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Apps can teach children how to manage money, but they're not the only way, says Laura
Sept. 8, 2021
By Mary HightowerU of A System Division of Agriculture
(Newsrooms: with file art of Hendrix https://flic.kr/p/div3im )
Download Word version of article
LITTLE ROCK — Can children learn to manage money with an app?
Yes, but apps are not the only way, said Laura Hendrix, associate professor and extension
personal finance expert for the University of Arkansas System Division of Agriculture.
Parents may see advertising for debit cards such as Greenlight and Step, which are
geared for children and teens. The cards come with phone-friendly and parent-friendly
features such as controls that disallow overdrafts and purchase limits.
“There are other ways to teach these same money lessons but, for example, Greenlight
does put it into a fun package and it is probably easier for many parents to just
follow the Greenlight package and directions than to try to learn and share on their
own,” she said.
Hendrix said “families can do most of these features shown in Step, Greenlight, and
other ‘kid cards/apps’ with their current bank by opening an account for their teen
or child, obtaining a debit card, and installing the app on the child’s phone.
Hendrix used bank debit cards with her children to help them understand the realities
of spending with plastic.
“Children younger than middle school are very concrete thinkers so middle school age
seems more appropriate to teach about using plastic to represent money,” she said.
“I helped my kids build credit and learn about using credit by co-signing for a credit
card with a low spending limit and I made sure the balance was paid every month.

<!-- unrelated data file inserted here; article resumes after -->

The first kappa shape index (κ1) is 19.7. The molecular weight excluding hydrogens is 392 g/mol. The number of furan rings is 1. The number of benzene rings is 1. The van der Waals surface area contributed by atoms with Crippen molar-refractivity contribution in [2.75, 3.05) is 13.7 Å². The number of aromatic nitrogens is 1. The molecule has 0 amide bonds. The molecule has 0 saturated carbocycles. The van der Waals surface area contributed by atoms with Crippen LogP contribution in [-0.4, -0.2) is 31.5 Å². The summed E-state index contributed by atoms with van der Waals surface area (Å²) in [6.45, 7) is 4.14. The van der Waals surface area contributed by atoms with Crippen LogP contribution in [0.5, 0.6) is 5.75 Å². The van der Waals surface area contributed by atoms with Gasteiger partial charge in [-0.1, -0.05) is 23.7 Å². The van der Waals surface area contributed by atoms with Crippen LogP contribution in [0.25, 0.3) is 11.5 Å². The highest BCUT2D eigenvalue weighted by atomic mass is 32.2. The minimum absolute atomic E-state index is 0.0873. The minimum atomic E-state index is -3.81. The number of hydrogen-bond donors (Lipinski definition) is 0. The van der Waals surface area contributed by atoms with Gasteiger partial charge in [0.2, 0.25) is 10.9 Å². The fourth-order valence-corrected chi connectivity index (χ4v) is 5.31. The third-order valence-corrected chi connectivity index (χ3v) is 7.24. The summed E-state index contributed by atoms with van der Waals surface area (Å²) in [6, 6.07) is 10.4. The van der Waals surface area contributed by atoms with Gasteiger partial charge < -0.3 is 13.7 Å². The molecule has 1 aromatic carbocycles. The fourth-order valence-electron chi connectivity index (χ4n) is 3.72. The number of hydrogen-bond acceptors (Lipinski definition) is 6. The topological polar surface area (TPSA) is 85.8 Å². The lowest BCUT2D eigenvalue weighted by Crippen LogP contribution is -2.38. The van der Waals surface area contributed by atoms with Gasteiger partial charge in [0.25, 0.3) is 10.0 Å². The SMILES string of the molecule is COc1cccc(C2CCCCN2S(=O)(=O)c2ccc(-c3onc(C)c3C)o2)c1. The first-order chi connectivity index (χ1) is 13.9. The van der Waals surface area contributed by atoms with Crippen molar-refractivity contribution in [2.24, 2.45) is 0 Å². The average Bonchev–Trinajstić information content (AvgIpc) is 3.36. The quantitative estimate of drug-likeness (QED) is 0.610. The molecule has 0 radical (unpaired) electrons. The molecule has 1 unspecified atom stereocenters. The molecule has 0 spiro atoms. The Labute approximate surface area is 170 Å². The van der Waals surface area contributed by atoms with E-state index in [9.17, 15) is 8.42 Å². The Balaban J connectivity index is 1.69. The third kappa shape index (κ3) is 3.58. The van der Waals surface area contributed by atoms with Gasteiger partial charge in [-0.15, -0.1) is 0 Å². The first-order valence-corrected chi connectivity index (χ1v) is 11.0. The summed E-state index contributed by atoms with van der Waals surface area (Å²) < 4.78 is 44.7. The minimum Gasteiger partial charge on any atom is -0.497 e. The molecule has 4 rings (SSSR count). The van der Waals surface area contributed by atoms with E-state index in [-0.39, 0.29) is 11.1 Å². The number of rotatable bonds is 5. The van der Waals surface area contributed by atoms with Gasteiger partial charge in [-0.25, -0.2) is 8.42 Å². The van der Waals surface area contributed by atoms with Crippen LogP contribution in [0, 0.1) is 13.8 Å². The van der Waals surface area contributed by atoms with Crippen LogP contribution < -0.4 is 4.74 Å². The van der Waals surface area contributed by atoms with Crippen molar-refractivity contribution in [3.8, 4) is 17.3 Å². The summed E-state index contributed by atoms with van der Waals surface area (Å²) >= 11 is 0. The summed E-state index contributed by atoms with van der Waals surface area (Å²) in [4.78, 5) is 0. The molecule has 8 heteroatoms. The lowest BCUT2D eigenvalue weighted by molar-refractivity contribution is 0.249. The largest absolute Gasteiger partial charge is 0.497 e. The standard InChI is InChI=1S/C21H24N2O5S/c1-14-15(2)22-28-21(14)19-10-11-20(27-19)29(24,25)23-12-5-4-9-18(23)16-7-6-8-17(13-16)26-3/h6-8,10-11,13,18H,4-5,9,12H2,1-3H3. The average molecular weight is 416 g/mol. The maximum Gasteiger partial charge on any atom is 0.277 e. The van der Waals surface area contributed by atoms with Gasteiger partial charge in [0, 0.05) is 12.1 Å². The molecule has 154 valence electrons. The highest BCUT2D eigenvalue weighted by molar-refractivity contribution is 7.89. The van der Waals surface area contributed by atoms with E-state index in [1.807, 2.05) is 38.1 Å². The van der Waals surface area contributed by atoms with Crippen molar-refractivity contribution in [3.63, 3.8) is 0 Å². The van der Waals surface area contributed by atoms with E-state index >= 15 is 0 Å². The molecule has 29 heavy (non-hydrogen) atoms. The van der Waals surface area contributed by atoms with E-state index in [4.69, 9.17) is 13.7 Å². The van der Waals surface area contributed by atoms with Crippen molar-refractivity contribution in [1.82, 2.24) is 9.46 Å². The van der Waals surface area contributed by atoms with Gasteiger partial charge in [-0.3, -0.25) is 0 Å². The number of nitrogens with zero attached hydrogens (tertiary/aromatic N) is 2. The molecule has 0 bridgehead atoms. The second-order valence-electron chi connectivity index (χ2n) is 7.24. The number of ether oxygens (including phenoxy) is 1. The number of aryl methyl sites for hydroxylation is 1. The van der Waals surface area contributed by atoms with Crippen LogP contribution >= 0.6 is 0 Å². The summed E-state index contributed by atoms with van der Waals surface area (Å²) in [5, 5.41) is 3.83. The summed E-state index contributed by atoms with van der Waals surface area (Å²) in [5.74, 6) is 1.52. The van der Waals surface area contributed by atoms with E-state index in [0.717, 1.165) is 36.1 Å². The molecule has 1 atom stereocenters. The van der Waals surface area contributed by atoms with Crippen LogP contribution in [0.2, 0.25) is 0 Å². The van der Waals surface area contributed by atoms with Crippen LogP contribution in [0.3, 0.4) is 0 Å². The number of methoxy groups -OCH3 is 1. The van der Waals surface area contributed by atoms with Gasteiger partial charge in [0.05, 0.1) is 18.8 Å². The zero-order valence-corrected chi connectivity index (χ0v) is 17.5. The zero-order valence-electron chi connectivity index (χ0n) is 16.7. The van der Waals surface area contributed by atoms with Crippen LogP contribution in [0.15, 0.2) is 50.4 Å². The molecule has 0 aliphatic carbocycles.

“Accounts can have limited funds, can be set to block overdraft spending, and parents
can set a limit on the amount allowed,” she said. “Parents can set them up so the
parent receives a text when money is debited or credited on the account. Many banks
offer checking and savings accounts designed for kids and there are usually dozens
of designs to choose from for the debit card.”
While the apps can have their benefits, “traditional accounts can perform many of
the same tasks with potentially fewer challenges, they just may not have the fun,
kid- or teen-friendly visual packaging,” Hendrix said.
“However, the built-in money management lessons that come with these apps may be more
convenient for parents than trying to incorporate other financial education resources
with their traditional bank account,” she said.
Use of trade names does not imply endorsement.
To learn about extension programs in Arkansas, contact your local Cooperative Extension
Service agent or visit www.uaex.uada.edu. Follow us on Twitter and Instagram at @AR_Extension. To learn more about Division
of Agriculture research, visit the Arkansas Agricultural Experiment Station website: aaes.uada.edu. Follow on Twitter at @ArkAgResearch. To learn more about the Division of Agriculture,
visit https://uada.edu/. Follow us on Twitter at @AgInArk.
About the Division of Agriculture
The University of Arkansas System Division of Agriculture’s mission is to strengthen
agriculture, communities, and families by connecting trusted research to the adoption
of best practices. Through the Agricultural Experiment Station and the Cooperative
Extension Service, the Division of Agriculture conducts research and extension work
within the nation’s historic land grant education system.
The Division of Agriculture is one of 20 entities within the University of Arkansas
System. It has offices in all 75 counties in Arkansas and faculty on five system campuses.
The University of Arkansas System Division of Agriculture offers all its Extension
and Research programs and services without regard to race, color, sex, gender identity,
sexual orientation, national origin, religion, age, disability, marital or veteran
status, genetic information, or any other legally protected status, and is an Affirmative
Action/Equal Opportunity Employer.
# # #
Media Contact: Mary Hightowermhightower@uada.edu